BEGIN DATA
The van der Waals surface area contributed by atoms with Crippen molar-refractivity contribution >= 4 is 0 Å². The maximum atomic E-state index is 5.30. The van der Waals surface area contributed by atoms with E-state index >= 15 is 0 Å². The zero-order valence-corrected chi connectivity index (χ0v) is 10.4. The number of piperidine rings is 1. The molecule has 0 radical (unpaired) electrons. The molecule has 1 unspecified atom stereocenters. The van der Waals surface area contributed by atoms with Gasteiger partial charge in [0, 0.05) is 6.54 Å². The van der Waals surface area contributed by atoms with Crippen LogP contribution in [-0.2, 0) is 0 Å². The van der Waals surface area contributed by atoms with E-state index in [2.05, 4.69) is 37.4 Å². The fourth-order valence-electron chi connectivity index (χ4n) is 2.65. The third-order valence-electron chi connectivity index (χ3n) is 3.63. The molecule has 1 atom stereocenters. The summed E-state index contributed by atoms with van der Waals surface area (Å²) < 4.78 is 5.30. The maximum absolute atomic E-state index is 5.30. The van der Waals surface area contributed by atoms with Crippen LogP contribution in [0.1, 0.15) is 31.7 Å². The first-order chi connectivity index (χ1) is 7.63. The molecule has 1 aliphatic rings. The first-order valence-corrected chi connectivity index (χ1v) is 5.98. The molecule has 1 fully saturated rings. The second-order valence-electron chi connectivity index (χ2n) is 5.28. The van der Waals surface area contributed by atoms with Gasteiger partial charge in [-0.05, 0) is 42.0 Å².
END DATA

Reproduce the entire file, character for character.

The van der Waals surface area contributed by atoms with Crippen molar-refractivity contribution >= 4 is 0 Å². The maximum atomic E-state index is 5.30. The van der Waals surface area contributed by atoms with E-state index >= 15 is 0 Å². The zero-order valence-corrected chi connectivity index (χ0v) is 10.4. The number of piperidine rings is 1. The molecule has 0 radical (unpaired) electrons. The molecule has 1 unspecified atom stereocenters. The van der Waals surface area contributed by atoms with Gasteiger partial charge in [0, 0.05) is 6.54 Å². The van der Waals surface area contributed by atoms with Crippen LogP contribution in [-0.2, 0) is 0 Å². The van der Waals surface area contributed by atoms with E-state index in [2.05, 4.69) is 37.4 Å². The fourth-order valence-electron chi connectivity index (χ4n) is 2.65. The third-order valence-electron chi connectivity index (χ3n) is 3.63. The molecule has 1 atom stereocenters. The summed E-state index contributed by atoms with van der Waals surface area (Å²) < 4.78 is 5.30. The maximum absolute atomic E-state index is 5.30. The van der Waals surface area contributed by atoms with Crippen LogP contribution in [0.1, 0.15) is 31.7 Å². The first-order chi connectivity index (χ1) is 7.63. The molecule has 1 aliphatic rings. The first-order valence-corrected chi connectivity index (χ1v) is 5.98. The molecule has 1 fully saturated rings. The second-order valence-electron chi connectivity index (χ2n) is 5.28. The van der Waals surface area contributed by atoms with Gasteiger partial charge in [-0.05, 0) is 42.0 Å².